**Interaction Terms in STATA**

Tommie Thompson: Georgetown MPP 2018

In regression analysis, it is often useful to include an interaction term between different variables. For instance, when testing how education and race affect wage, we might want to know if educating minorities leads to a better wage boost than educating Caucasians. It’s possible that minority wages rises higher for every additional “unit” of education than it does for whites. To consider an interaction term, we simply create a new variable with the two terms multiplied together:

**Wage = β _{0} + β_{1}Education + β_{2}Minority + β_{3}Education*Minority + ε**

β_{3}** _{ }**tells us the effect of education on hourly wage by race. If β

_{3}> 0, then minorities earn more per hour than Caucasians for every additional unit of education they receive, controlling for the other predictors. This doesn’t mean that minorities have higher wages than whites (β

_{2}

**tells us that), but that minorities derive more wage-generating value from education than whites.**

_{ }Conducting analysis with interaction terms is straightforward in Stata. The most intuitive way to do so is to generate the interaction term as a new variable:

**. gen RacexEduc = race*grade**

(2 missing values generated)

**. reg wage grade i.race RacexEduc**

The output suggests that minorities gain 15 cents more per hour than whites for every additional year of education they receive, *ceteris paribus*, even though minorities make $2.47 less per hour than whites overall. Although the coding for this output is relatively painless, Stata offer a quicker way to run models with interaction terms using hashtags:

**. reg wage i.race#c.grade**

As the figure shows, if one hashtag is used, Stata runs a model only with the interaction term. That is:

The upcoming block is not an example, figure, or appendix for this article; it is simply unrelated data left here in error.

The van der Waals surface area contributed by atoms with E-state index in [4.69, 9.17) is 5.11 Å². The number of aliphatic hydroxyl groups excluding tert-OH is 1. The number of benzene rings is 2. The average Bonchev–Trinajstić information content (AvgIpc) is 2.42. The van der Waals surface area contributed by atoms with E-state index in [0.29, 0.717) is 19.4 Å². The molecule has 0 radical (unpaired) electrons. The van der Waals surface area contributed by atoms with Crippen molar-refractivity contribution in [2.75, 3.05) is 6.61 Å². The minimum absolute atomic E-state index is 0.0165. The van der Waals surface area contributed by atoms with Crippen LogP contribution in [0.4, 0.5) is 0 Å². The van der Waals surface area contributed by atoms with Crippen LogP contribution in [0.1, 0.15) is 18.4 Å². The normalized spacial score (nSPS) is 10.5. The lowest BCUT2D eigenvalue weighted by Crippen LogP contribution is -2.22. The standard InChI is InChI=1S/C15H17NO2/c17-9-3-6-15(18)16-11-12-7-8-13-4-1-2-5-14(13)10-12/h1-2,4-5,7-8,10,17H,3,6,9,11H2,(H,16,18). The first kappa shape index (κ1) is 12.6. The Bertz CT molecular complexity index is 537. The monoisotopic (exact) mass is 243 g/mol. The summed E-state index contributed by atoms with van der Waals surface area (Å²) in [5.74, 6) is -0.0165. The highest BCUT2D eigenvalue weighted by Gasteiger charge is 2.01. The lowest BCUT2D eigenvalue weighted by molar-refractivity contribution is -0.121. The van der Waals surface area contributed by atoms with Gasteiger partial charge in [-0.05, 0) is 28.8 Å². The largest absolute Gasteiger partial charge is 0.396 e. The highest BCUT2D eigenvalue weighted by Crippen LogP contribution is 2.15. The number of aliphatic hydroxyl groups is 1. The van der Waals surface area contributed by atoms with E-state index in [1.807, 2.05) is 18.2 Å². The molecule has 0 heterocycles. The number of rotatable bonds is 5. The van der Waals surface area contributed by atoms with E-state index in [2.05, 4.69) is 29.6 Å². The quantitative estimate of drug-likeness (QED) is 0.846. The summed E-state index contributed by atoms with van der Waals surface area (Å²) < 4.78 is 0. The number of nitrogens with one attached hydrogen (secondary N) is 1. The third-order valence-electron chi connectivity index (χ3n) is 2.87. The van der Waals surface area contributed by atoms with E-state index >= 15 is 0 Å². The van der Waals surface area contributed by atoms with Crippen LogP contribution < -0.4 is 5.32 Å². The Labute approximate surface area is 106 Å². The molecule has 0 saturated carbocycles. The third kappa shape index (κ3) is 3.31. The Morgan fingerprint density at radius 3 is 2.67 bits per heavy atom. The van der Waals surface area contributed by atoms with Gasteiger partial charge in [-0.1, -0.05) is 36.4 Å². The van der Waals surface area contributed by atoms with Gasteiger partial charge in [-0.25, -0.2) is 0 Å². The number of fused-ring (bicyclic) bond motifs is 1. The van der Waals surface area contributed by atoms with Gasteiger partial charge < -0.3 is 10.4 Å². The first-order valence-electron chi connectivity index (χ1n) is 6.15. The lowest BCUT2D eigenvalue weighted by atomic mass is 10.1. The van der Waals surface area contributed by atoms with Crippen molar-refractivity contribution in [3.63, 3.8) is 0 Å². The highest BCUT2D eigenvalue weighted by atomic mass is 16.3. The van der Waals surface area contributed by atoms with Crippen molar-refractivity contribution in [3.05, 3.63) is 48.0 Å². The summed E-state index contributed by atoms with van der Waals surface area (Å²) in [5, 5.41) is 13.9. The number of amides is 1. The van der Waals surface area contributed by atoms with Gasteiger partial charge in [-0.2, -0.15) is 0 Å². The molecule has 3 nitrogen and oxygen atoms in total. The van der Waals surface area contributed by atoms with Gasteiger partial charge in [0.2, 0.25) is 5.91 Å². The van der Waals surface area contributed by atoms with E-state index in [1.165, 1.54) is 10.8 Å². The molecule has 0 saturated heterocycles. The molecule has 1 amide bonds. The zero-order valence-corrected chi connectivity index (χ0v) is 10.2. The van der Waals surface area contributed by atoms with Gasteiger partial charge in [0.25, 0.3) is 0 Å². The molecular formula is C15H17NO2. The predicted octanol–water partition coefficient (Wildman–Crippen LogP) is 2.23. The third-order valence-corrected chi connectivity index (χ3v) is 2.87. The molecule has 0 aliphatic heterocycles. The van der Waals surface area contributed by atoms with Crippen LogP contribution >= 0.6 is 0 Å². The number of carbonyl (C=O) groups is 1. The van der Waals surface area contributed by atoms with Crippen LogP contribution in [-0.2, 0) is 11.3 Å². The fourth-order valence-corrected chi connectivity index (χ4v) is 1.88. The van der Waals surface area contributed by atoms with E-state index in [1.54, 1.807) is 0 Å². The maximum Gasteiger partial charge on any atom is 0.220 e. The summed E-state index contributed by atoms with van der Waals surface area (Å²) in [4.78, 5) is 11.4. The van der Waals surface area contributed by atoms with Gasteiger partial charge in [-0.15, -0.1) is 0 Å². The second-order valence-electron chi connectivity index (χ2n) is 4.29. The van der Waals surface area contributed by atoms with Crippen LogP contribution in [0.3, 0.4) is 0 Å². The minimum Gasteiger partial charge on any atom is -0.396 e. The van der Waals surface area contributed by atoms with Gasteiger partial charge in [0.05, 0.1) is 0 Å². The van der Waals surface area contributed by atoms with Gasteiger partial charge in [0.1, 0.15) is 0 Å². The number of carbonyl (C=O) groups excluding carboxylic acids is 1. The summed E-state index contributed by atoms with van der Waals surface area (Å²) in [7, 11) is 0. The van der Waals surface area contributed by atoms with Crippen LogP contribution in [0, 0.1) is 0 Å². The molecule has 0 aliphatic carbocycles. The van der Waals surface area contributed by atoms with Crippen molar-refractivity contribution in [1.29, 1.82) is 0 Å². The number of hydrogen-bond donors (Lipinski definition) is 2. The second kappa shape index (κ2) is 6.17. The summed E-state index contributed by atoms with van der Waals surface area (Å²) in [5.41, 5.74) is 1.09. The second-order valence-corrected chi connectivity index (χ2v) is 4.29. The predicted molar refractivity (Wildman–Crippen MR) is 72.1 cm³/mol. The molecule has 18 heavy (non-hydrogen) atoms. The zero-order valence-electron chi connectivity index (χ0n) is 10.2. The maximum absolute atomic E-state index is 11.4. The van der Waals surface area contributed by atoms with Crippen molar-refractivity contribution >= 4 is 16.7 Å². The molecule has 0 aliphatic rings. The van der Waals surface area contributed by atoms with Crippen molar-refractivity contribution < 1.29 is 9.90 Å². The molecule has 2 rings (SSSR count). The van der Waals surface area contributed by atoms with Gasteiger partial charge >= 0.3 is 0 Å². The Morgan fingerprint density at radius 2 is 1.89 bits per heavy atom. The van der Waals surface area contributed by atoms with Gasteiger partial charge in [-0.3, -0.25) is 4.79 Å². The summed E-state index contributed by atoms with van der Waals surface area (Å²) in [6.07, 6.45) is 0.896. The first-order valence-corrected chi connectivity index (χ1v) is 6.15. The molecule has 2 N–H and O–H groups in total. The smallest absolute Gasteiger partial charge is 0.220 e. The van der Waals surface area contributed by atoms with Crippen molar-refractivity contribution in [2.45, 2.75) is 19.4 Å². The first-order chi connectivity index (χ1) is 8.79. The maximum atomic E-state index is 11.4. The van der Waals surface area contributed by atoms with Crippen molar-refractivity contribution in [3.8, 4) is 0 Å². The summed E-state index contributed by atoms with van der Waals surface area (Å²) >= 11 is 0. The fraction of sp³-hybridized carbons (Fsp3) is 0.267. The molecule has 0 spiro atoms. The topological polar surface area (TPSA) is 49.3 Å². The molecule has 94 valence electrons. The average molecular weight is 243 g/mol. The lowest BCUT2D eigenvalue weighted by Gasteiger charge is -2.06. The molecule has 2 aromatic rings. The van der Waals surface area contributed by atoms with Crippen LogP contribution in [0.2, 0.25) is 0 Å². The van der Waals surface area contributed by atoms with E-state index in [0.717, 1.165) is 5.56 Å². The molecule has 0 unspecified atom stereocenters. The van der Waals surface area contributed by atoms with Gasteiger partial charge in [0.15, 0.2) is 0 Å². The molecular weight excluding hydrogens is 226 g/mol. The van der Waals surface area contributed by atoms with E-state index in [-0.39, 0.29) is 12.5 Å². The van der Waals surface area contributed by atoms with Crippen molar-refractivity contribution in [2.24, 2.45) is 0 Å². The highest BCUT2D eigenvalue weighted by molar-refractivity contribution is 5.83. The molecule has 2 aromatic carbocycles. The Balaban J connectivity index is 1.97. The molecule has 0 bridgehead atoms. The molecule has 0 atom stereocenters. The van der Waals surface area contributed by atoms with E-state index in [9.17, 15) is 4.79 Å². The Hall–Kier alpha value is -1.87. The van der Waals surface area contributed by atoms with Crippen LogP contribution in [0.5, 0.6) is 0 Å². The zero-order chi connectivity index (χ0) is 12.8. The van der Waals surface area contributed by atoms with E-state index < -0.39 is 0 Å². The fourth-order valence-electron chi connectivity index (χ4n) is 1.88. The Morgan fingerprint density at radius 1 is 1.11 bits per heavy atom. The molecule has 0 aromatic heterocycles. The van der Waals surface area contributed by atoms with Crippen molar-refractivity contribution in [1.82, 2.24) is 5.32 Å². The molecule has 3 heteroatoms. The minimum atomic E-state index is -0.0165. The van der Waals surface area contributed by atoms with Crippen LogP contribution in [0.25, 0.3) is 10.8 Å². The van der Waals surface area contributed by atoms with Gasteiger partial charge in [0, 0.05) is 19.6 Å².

**Wage = β _{0} + β_{1}Education*Minority + ε**

Running a model like this however, is generally ill-advised. If we only include the interaction term without the main effects, then the observed effect of the interaction term might be masking the true effect from one of the main predictors. In other words, some of the effect we see from the interaction term may be from an independent main predictor “hiding” in the interaction term. But if we include the main effects, then we can see the pure relationship between wages and the interaction of education and minority status, since the model will hold the main effects constant in calculating the interaction coefficient. To include the main effects using hashtags, we can write them in as -reg wage grade i.race i.race#c.grade-. However, a simpler way is to use two hashtags:

**. reg wage i.race##c.grade**

While using hashtags is simpler than generating the interaction term as a new variable, there is a necessary rule to remember: use the variable prefixes. In Stata, -i.[variable]- indicates that the variable is categorical, and -c.[variable]- indicates a continuous variable. Because the hashtag code assumes the variables in the interaction term are categorical, it is necessary to define numerical variables as numerical with the -c.- prefix. The code above does this with the education variable. This might be somewhat counterintuitive to the overall regression syntax, as outside of interaction terms, Stata’s -regression- command assumes variables are continuous. If you forget to define your continuous variables however, you will either produce an unnecessarily long output or, if your numerical variable has decimals, an error:

**. reg hours wage##i.race**

wage: factor variables may not contain noninteger values

r(452);